is about the willful deconstruction of that disillusion through appropriation. While highly personal
in many ways, my process is one that reappears in various facets of cultural discourse. In the
beginning, my feelings about Berlin were something like the anvil-shaped cloud that forms over the
ocean before a hurricane. I could only express them through gestures. With time and theoretical
exploration, the feelings became clearer and I managed to conceptualize the major reactions at
work in my mind. These themes are cultural hybridity, homeland, and self-discovery through
spatial immersion.

At the core of my personal progress is the wealth of epistemological information that I gained
through deliberate immersion in the city of Berlin. When it comes to the relationship between the
person and the city, notions of space transcend that of a simple habitating relationship. Of course,
people differ in the degree to which they allow the city to define themselves or a phase in their


personal development. In the most extraordinary cases, the moment in which they take part in this
involvement coincides with a similar moment in the city. For Berlin, this transformative aspect was
particularly important. I am not alone in feeling this way about Berlin: there is much literature to
be found engaging with this topic. The thoughtful personification of the city places it on the same
level with the inhabitant as an individual. The relationship evolves and becomes one much like any
other between friends, or between lovers. In his book, Berliner Kindheit um 1900 (Berlin
Childhood Around 1900), Walter Benjamin uses thoughtful vignettes of upper middle-class life in
Berlin through the eyes of a child in an unconventional approach to flaneurism. Through the
account of Berlin an image of Berlins timeless essences is painted and presented. The approach to
the city in this observational manner is one that has heavily influenced my own. Much of the
inferences I have drawn about the nature of Berlin have taken this form. Berlin is a space in flux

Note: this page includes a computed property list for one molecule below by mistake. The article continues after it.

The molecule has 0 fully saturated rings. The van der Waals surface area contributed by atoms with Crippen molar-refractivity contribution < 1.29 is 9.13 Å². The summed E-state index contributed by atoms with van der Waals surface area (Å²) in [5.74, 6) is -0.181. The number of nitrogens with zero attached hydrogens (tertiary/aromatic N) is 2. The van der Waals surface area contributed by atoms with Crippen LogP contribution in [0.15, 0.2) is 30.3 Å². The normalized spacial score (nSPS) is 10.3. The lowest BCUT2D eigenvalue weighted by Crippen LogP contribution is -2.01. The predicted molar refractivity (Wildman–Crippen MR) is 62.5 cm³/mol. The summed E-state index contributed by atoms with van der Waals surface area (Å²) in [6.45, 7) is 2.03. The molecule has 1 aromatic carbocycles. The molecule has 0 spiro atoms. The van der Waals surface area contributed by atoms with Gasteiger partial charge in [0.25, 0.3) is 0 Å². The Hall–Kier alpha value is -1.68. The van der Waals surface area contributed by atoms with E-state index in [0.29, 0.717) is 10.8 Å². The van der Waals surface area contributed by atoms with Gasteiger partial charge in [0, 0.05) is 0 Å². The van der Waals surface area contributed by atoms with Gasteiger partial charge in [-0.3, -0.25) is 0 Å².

that manages to keep its heart in the same place.

First and foremost, this section is concerned with how we can breathe life into the city in a way that
aligns it with a living and breathing individual. How can we personify the city of Berlin?
Interestingly enough, Walter Benjamins semi-biographical book Berliner Kindheit um 1900 (Berlin
Childhood Around 1900) does this through thoughtful vignettes of upper middle-class life in
Berlin through the eyes of a child-- an unconventional approach to flaneurism. Through this
account of Berlin, an image of Berlins distinctively timeless essence is painted and presented. The
approach to the city in this observational manner is one that has heavily influenced my own.

Also addressed within this framework is the fragility of subjective experience and how narrative
devices can be used to paint a more objective and therefore supportive picture. Here I am


employing WG Sebald and his book The Rings of Saturn (1998). While this book does not take
place in Berlin, it is written by a German and is characteristically aware of what the self can project
onto the environment and the beneficial understanding of what can come from this activity. The
nameless narrator of the book explores the city in memory and fragments, vocalizing the
observations of a person that has lived quietly through a period of adversity. Throughout much of
the novel a repositioning of otherwise ordinary elements of urban life occurs and allows the author
to discover things that would otherwise not have seemed apparent. This systematic repositioning
appears within my own observations and reduces the desensitization that may have occurred as a
result of the banality of day-to-day routine.

My love of Berlin is that of one presented from a subversive perspective but stating that alone is not
enough. A naked claim of subversiveness only serves to generate the same reductive claims that
have plagued attempts to gain a deeper understanding of the hybrid identity. Having dedicated my
time here to the nurturing of a global identity, I believe it is only fitting that I am able to illuminate
the necessity of deconstruction; deconstruction of Heimat and (temporary) deconstruction of self
in order to facilitate personal development in the most fulfilling and effective way possible.

One of my greatest concerns is and always has been the difficulty of objectifying the most pertinent
conclusory thoughts that I happen to develop as a result of phenomenological (and otherwise
subjective) experience. Some of my most memorable experiences and (arguably) brilliant